The head coach from Heber
It’s kind of funny that it took so long for Dave McNaughtan to become the head wrestling coach at Park City High School. After all, the guy’s no stranger to heading things up.
He’s the vice principal at the high school, and Wednesday welcomed his fifth child into the world. So he’s a virtual expert when it comes to managing a crew, but it took a urgent situation to push the wrestling guru back onto the mat and into the coaching world.
McNaughtan, who lives in Heber City, spent years as an assistant coach in the nationally-ranked Wasatch High School programs that produced wrestlers such as Olympic gold medallist Cael Sanderson. As much as McNaughtan enjoyed working with the program, when he took the job at Park City High last year, he decided to sit out the season.
Then, things all came together this fall. As the time came for the wrestling season to start, long-time Park City wrestling coach Eric O’Conner didn’t step forward for another year. Rather than panic, McNaughtan and Park City High School athletic director Doug Payne, who also has a strong wrestling background, decided that they could take on the task themselves. McNaughtan determined with a little bit of tweaking of schedules both at school and at home he could head up the team, with Payne as the assistant and two other men, George Rocci and Zach McManus, as helpers. A group of excited Miner wrestlers also helped seal the deal.
"We’ve got kids that were psyched when they heard I was going to become the coach," McNaughtan said.
Still, the decision wasn’t easy. With baby No. 5 on the way, McNaughtan knew how time-consuming a head-coaching position could be. But after checking with "the boss," as he calls his wife, McNaughtan decided he would make the commitment to make things work.
"It’s definitely a challenge," McNaughtan said. "I know how much time it takes as well as my wife was pregnant."
Now that McNaughtan is fully engaged in the program, the job has been both fun and challenging. When he first began, he had never set foot in a Park City wrestling practice. Rather than instituting a crash course in his way of doing things, McNaughtan decided to ease into things slowly. He tries to keep the focus on the basics and take the time to teach fundamental skills. He did a lot of that Wasatch, he said, but the difference at Wasatch was they were teaching a move the kids had learned growing up, but many of the Miners are learning for the first time.
The Miners’ two biggest hurdles are numbers and experience. McNaughtan said that a few of the athletes quit early on in the season, so the team wrestles most meets with holes in certain weight classes. It also fewer less people to wrestle with in practice. McNaughtan explains that he is the only match to wrestle heavyweight Doug Eaton, as the sizeable senior outweighs the other wrestlers by quite a bit. As far as experience goes, outside of freshman transfer Jeremiah Hickman, the rest of the team has less than four years of wrestling experience.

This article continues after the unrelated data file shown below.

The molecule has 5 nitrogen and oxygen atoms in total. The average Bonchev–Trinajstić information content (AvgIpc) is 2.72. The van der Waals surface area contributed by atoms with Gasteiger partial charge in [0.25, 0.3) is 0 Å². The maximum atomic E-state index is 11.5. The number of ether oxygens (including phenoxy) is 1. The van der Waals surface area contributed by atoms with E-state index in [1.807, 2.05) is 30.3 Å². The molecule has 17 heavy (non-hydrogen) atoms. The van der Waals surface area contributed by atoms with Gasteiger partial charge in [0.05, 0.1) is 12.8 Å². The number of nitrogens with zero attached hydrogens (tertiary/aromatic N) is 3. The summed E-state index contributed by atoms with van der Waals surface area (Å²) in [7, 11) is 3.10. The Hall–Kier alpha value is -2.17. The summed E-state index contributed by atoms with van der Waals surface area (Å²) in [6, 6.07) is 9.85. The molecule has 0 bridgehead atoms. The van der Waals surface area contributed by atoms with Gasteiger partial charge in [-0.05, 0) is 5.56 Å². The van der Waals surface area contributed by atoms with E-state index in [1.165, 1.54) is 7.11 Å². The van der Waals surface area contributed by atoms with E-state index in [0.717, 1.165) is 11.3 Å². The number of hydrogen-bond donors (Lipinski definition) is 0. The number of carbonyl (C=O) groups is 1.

To keep the team moving forward, McNaughtan made a drastic change in team scheduling. When he first looked at the line-up for the year, he knew there would be some problems. With mostly double-elimination tournaments slated, McNaughtan could see the Miners starting out in a deficit. The team had told him about a tournament in Panguitch the year before where they were all eliminated in the first day and remembered more about the five-hour bus trip than anything. McNaughtan immediately cancelled the previous engagements and signed the team up for a number of duel meets. With a duel format, every wrestler in a weight class from every school is required to wrestle one another, which has given the Miners a quick dose of experience. the second week of the season, the team already had competed in more matches than all of last year.
"The kids were a little surprised when I said they would wrestle nine times that week," McNaughtan said, chuckling. "Practice isn’t enough. You’ve got to have that pressure to perform."
Getting the kids to wrestle hard both in practice and in competition has not been hard. People had told him that Park City kids were lazy and a good wrestling program would never come to fruition, but McNaughtan says that is definitely not the case.